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1997: Bittersweet Symphony

After much badgering, bluffing and blackmail, a housing

association for soaks had got me a flat in the backside of

Marylebone, but I hated it: too posh, all mink coats and

ermine accents. I knew I was being silly, but after all those

years of having a mouldy old pub across the road it didn’t

seem right to have a French restaurant with fat middle-aged

women lunching outside all afternoon, magnums of

champagne at their side as they talked about shopping.

In a vain attempt to get extra money out of the dole, I’d

taken to throwing the contents of my commode out of the

window, exasperating said diners to distraction. It was all a

bit too much for the well-heeled neighbours, and only that

morning the caretaker had stuffed a note through my


‘Mr Noone. May I remind you it is against your contract to

hang washing out of the window. Furthermore you are

causing offence. And Pierre has asked me to discover who is

responsible for the outrage last Sunday. The Trust takes a

very dim view. p.s.also your rent.’

Frankly I was sick of sitting around watching reruns of

Chico & the Man on UK Gold; I needed to be back in

Islington/Camden/Hackney, my Bemused Triangle, rooting

and snuffling round bins like a pig looking for truffles. I

didn’t want to climb the ladder; I wanted to burn it down.

Perhaps I was suffering from class paeans; because Mum

had married a doctor, Hermione said I was middle-class. At

least, that was what Tony said; I hadn’t laid eyes on Herm in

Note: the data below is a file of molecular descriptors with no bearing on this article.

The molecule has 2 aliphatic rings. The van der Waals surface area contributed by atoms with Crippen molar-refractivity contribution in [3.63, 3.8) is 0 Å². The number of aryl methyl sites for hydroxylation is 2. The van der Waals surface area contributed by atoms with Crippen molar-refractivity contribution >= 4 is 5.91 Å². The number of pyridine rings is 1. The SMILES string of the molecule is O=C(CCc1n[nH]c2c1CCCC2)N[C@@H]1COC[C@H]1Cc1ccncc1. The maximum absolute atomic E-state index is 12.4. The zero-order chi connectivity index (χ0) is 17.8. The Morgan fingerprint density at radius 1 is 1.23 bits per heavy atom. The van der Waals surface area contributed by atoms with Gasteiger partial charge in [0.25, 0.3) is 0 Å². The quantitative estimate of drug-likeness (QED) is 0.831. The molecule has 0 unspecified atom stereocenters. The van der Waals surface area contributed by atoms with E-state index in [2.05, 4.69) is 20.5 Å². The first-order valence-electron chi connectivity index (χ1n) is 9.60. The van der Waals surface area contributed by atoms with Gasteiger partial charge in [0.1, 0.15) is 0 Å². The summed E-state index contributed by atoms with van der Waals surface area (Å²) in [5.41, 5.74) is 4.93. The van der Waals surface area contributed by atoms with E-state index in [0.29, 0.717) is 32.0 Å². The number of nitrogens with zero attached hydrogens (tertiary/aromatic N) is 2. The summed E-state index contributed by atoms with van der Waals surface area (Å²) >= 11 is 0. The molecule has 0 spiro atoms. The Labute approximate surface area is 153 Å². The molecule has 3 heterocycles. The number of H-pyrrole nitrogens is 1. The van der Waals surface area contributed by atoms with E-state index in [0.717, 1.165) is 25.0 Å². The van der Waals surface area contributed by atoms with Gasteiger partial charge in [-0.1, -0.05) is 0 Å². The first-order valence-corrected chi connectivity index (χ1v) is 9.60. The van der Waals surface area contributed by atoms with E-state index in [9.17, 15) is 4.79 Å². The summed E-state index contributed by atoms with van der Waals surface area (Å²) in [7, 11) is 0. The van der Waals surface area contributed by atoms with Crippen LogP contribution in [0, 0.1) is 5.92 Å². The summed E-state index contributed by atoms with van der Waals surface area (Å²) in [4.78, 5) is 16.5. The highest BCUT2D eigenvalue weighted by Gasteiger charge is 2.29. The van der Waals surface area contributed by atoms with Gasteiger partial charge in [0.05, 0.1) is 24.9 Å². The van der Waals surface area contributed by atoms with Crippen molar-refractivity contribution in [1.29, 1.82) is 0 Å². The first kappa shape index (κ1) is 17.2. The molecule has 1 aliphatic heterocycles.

years. I’ve always defined class as whether you were cannon

fodder in wars, factory fodder in peacetime. Yet now it seems

everyone who’s middle-class wants to be working-class, and

everyone who’s working-class wants to be middle-class.

During this particular election, the Georgian terraces of

Barnsbury and other middle-class ghettos had red slogans

plastered in their bay windows, while the double-glazed,

triple-locked windows of Packington and Andover remained

a Euro-sceptic blue.

Tony’s definition was simple. “Both working-class and

middle-class folk argue over the bill in restaurants, but the

working-class are fighting to pay the bill, the middle-class are

trying not to.”

Not that I minded the new social status Hermione had

conferred upon me; on the contrary, I quite liked the idea.

Maybe it would help me to meet girls. So I toned down my

accent, took the Quaedian and tried listening to Radio 4,

kicking myself one afternoon when I caught myself watching

Family Fortunes.

That day the first month’s instalment of my business loan

was due to be repaid. I’d taken one out to pay off all my credit

cards, then spent it all on booze. I’d imbibed the myth,

swallowed the advertiser’s shit sandwich, that taking out a

credit card to pay off the interest on another can continue

indefinitely like some sort of musical chairs, music to the ears

of the vultures circling my statements in red. I could almost

see all the men in suits drain away to their banks, twenty-four

hour Capital, scratching their baffled heads as they examined

my account and the numbers didn’t add up.

An anarchist – it tickled me to see it come back into

fashion. For that’s what capitalism is after all: a form of

anarchy, albeit one starting on an unequal playing field, one

painted on the side of an Afghanistan cliff. There’s a

photograph in the Tate I never tire of looking at, by Andreas

Gursky of the Chicago stock exchange, thousands of traders

in tribal colours. Capitalism equals loneliness; the meek shall

inherit the mortgage.


*This is an extract of “Fire Horses” by M L Piggott.

“Fire Horses”: synopsis and quotes

“Fire Horses”: buy it here

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